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This attractive UK share is up 30% in a year but still cheap enough that I might buy it!

Businessman use electronic pen writing rising colorful graph from 2023 to 2024 year of business planning and stock investment growth concept.
Image source: Getty Images

Typically, I don’t expect a high-growth UK share to be good value as well. But I think meat, pastry and sandwich retailer Cranswick (LSE:CWK) fits both bills.

The stock is up just shy of 30% in the last year and a brilliant 237% over the last 10 years. As far as FTSE 250 companies go, I think this one could be a great addition to my portfolio.

Despite a price gain over the last decade that’s massively higher than the FTSE 250’s mere 19% growth over the period, Cranswick isn’t exactly a hot stock in the news. That’s a good thing in some ways because it means I can find a good deal before others catch on.

The meat business

Most of Cranswick’s revenue comes from the UK, with just another 2.2% coming from continental Europe and the rest of the world. Also, 99% of its money comes from selling food.


Crucially, the company is focused on sustainability in its farming processes. This increases its long-term prospects at a time when ethical production around animal products is under more scrutiny.

As of the last annual report, it mentioned it had “22 well-invested, highly efficient facilities in the UK”.

Of its major competitors, three stood out to me as particularly strong contenders for Cranswick’s market share:

  1. Boparan Holding Limited (2 Sisters Food Group)

  2. ABP Food Group

  3. Hilton Food Group

To focus on a company that’s publicly traded, Hilton Food Group seems a viable alternative investment option to Cranswick. So, I compared the two on earnings per share over time, a key indicator of profitability:

In Pence – Hilton, Yellow – Cranswick, Blue – Source: TradingView

Clearly, Cranswick provides more net income. But which of the two companies brings in the higher percentage of revenue as earnings?

Hilton, Yellow – Cranswick, Blue – Source: TradingView

Cranswick clearly wins on both fronts and by quite some way. Bear in mind, I think these are both great companies to have a stake in, so considering Cranswick is that much more profitable, it really stands out as a hot pick to me.

Every investment has risks

By looking deeply at the company’s annual reports and investor relations, I came across its risk management framework.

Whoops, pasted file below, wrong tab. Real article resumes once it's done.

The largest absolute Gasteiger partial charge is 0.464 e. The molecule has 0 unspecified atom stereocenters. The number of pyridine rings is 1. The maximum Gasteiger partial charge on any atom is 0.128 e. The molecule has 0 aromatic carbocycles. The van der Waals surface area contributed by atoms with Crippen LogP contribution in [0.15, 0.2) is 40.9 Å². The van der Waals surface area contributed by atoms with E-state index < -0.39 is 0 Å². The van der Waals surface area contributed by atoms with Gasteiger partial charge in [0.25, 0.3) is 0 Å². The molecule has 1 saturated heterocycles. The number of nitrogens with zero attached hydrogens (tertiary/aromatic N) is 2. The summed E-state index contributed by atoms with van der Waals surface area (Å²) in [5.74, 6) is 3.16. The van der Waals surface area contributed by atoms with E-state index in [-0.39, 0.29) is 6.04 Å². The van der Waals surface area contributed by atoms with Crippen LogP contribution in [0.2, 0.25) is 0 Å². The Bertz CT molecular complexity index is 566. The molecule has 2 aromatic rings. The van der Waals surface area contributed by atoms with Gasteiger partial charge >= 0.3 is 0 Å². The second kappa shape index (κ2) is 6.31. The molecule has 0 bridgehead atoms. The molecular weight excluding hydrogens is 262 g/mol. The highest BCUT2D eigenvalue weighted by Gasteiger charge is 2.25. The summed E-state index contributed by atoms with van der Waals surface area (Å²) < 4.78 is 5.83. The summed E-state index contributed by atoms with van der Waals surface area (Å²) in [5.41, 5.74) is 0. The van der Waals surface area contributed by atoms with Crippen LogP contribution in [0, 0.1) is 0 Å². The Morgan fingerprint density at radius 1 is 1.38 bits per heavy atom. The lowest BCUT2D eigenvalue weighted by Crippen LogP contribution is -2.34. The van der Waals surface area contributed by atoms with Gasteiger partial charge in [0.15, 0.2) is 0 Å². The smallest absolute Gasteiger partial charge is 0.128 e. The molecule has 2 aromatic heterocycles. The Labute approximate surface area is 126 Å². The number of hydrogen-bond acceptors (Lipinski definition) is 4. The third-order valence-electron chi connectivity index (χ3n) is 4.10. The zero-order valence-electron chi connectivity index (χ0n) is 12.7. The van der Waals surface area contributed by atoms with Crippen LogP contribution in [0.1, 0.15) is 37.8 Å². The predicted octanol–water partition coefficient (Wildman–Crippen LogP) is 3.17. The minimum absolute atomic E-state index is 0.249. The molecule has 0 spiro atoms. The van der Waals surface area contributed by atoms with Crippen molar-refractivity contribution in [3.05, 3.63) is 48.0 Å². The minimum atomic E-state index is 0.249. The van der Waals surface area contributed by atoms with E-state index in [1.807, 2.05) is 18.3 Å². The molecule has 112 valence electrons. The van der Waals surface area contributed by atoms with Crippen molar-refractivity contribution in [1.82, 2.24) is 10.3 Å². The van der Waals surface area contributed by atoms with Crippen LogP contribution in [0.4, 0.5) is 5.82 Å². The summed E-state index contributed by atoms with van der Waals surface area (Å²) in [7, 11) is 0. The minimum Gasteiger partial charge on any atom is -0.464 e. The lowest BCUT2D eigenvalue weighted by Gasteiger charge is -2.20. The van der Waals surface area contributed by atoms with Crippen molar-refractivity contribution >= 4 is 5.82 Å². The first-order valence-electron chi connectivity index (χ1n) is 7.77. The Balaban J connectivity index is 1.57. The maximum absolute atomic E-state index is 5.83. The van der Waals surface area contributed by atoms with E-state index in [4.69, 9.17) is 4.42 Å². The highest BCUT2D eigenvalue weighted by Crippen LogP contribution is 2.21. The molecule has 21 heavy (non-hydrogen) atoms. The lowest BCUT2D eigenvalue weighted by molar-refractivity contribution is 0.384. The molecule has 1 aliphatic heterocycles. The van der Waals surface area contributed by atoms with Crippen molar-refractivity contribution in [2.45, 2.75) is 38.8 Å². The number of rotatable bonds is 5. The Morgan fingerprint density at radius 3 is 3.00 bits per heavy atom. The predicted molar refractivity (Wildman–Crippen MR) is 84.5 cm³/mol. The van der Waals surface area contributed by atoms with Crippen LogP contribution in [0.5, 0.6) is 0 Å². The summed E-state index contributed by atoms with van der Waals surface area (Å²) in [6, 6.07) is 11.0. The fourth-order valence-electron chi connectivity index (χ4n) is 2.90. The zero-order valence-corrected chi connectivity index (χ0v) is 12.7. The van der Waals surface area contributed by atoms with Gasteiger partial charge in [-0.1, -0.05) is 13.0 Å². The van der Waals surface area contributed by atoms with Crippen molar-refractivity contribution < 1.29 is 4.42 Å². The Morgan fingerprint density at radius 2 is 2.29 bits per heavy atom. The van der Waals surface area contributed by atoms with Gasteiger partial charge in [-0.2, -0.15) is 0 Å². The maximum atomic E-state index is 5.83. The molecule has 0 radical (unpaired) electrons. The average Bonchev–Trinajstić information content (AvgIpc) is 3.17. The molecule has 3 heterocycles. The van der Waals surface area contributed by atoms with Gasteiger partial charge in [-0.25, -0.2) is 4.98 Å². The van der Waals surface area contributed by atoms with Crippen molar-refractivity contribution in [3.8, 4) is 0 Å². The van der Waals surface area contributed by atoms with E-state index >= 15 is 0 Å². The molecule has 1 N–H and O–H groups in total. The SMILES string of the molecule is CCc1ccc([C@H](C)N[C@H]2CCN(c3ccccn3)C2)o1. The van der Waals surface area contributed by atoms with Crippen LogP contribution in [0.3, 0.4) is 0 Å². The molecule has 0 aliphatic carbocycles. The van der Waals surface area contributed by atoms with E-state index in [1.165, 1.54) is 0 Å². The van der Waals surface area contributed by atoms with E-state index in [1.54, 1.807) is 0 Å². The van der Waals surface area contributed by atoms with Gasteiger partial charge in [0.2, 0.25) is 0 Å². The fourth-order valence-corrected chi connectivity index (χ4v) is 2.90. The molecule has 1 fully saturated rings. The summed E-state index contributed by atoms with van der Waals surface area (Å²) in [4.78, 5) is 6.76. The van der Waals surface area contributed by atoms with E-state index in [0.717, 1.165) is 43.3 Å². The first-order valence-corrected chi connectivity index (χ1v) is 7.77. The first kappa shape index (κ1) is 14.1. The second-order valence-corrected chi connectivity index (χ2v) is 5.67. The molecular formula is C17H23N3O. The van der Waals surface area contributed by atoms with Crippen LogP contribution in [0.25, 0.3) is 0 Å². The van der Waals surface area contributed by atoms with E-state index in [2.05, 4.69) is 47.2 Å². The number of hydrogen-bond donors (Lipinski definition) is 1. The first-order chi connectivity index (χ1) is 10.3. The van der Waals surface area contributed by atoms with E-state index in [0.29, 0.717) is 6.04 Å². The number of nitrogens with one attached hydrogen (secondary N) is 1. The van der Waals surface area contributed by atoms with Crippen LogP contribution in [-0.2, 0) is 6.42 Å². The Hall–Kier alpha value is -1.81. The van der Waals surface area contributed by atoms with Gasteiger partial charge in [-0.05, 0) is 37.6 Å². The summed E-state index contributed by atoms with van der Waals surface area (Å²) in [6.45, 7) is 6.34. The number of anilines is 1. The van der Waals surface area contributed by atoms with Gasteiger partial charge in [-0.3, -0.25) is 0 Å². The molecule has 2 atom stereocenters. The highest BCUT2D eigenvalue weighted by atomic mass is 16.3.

The firm has outlined one of its core risks as being subject to reputational damage. That would be as a result of adverse media. Largely, it attributes this to “alleged animal welfare incidents, protests, vigils or other operational challenges”.

Also, as almost all of its revenue comes from the UK, it notes that a “deterioration in the UK economy, or a change in food consumption patterns could lead to a fall in demand for the group’s products”. That’s a result of its low geographic diversification, something Hilton Food Group has much more of.

While these are just two risks of several Cranswick outlined in its report, I think it shows two crucial ones I need to consider if I invest.

Why I think it’s still cheap

At the moment, the shares have a price-to-earnings ratio of around just 16. That’s low considering how fast its stock price has been growing over the last year and its track record over the past 10.

Now, I don’t think there’s a massive safety net in price here, but Cranswick is cheap enough for me to put it on my watchlist.

The post This attractive UK share is up 30% in a year but still cheap enough that I might buy it! appeared first on The Motley Fool UK.

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Oliver Rodzianko has no position in any of the shares mentioned. The Motley Fool UK has no position in any of the shares mentioned. Views expressed on the companies mentioned in this article are those of the writer and therefore may differ from the official recommendations we make in our subscription services such as Share Advisor, Hidden Winners and Pro. Here at The Motley Fool we believe that considering a diverse range of insights makes us better investors.

Motley Fool UK 2024